Wednesday, 28 July 2004

"Identity is Front and Center at the Airport"

Bruce Schneier and I are quoted extensively in Michael Pastore’s lead story today at, focusing on the key concept that, “Security in American airports is essentially an identity issue.” Excerpts:

Leading the fight against CAPPS II were the Electronic Privacy Information Center (EPIC), the Electronic Frontier Foundation (EFF), and Edward Hasbrouck, a travel guru and author of the Practical Nomand travel books….

This month, despite it never being deployed or field-tested, the TSA declared CAPPS II dead — sort of. While the program as it was originally conceived is no more and its name is destined for history, certain aspects of CAPPS II may rise again in a future program, maybe even the Registered Traveler Program.

“A lot of this stuff never goes away,” says Schneier, who has written a number of books on security, including Beyond Fear and Secrets and Lies: Digital Security in a Networked World . “It just changes its name.”

Hasbrouck’s opposition to CAPPS II began out of consumer advocacy. Most consumers aren’t aware of the amount of data in travel records; not only where and when people travel, but where they stay, who they contact, and intimate details like the number of beds they request and information on medical conditions. That is changing now thanks to the uproar around CAPPS II. “What we’ve seen over the last 18 months is that travel data has moved into the inner circle of personal data that must be kept private, along with medical and financial data,” Hasbrouck says.

That industry collects the data was not a shock to Hasbrouck and others, but it was the compulsory giving of that data to the government that seemed to threaten the Constitution. Hasbrouck also says that in following the development of CAPPS II, he noted a transformation in late 2002 and early 2003 when the program moved from the Department of Transportation to the TSA, where it became a “black” (secret) project. It went from a well-intentioned security program, allbeit one conceived in post-Sept. 11 panic Hasbrouck says, to something else entirely.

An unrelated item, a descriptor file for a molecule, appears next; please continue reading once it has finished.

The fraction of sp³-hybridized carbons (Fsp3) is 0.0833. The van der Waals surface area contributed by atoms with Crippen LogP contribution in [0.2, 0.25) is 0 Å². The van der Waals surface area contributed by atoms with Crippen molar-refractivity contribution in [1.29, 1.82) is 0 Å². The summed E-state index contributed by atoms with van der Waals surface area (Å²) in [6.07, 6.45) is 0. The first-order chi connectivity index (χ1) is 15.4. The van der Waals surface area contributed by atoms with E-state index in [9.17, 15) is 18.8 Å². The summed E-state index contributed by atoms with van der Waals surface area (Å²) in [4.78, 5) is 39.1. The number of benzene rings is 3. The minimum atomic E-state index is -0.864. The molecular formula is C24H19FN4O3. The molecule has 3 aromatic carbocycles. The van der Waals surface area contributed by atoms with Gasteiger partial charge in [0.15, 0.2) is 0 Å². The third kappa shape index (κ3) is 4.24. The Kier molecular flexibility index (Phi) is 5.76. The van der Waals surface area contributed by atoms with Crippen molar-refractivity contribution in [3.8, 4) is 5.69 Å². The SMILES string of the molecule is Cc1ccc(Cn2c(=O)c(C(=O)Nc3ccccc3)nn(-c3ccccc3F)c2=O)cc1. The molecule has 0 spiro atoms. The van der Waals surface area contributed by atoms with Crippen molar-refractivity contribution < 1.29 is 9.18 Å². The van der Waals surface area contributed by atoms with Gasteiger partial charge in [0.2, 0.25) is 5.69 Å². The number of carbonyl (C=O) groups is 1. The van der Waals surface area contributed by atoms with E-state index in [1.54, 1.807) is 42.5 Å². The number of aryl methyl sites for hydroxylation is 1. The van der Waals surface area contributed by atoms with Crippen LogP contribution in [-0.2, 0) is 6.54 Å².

“Collecting lifetime dossiers on people’s travel is not a security program,” he says. “It’s a surveillance program.”

Critics of the two identity-based programs agree they were never going to provide effective security. “A lot of it is security theater,” says Schneier….

In its report, the Sept. 11 Commission mentioned the amount of money being spent on security at the airport, and focused many of its recommendations on improvement to travel security — specifically the security of travel documents — that could implemented before a suspect arrives at the airport. “Over 90 percent of the nation’s $5.3 billion annual investment in the TSA goes to aviation — to fight the last war,” the panel said in its report.

Hasbrouck agrees that the concern is disproportionate to the actual risk, and wonders why the government doesn’t take such steps to protect Americans from drunk drivers, a group that kills more people in the United States than terrorists and who are more easily identified because many have a proven history of driving drunk….

“I don’t think you can make a rational case for spending billions of dollars to make the safest mode of transportation safer,” he says.

Link | Posted by Edward on Wednesday, 28 July 2004, 18:16 ( 6:16 PM)
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"Don't believe anything just because you read it on the Internet. Anyone can say anything on the Internet, and they do. The Internet is the most effective medium in history for the rapid global propagation of rumor, myth, and false information." (From The Practical Nomad Guide to the Online Travel Marketplace, 2001)
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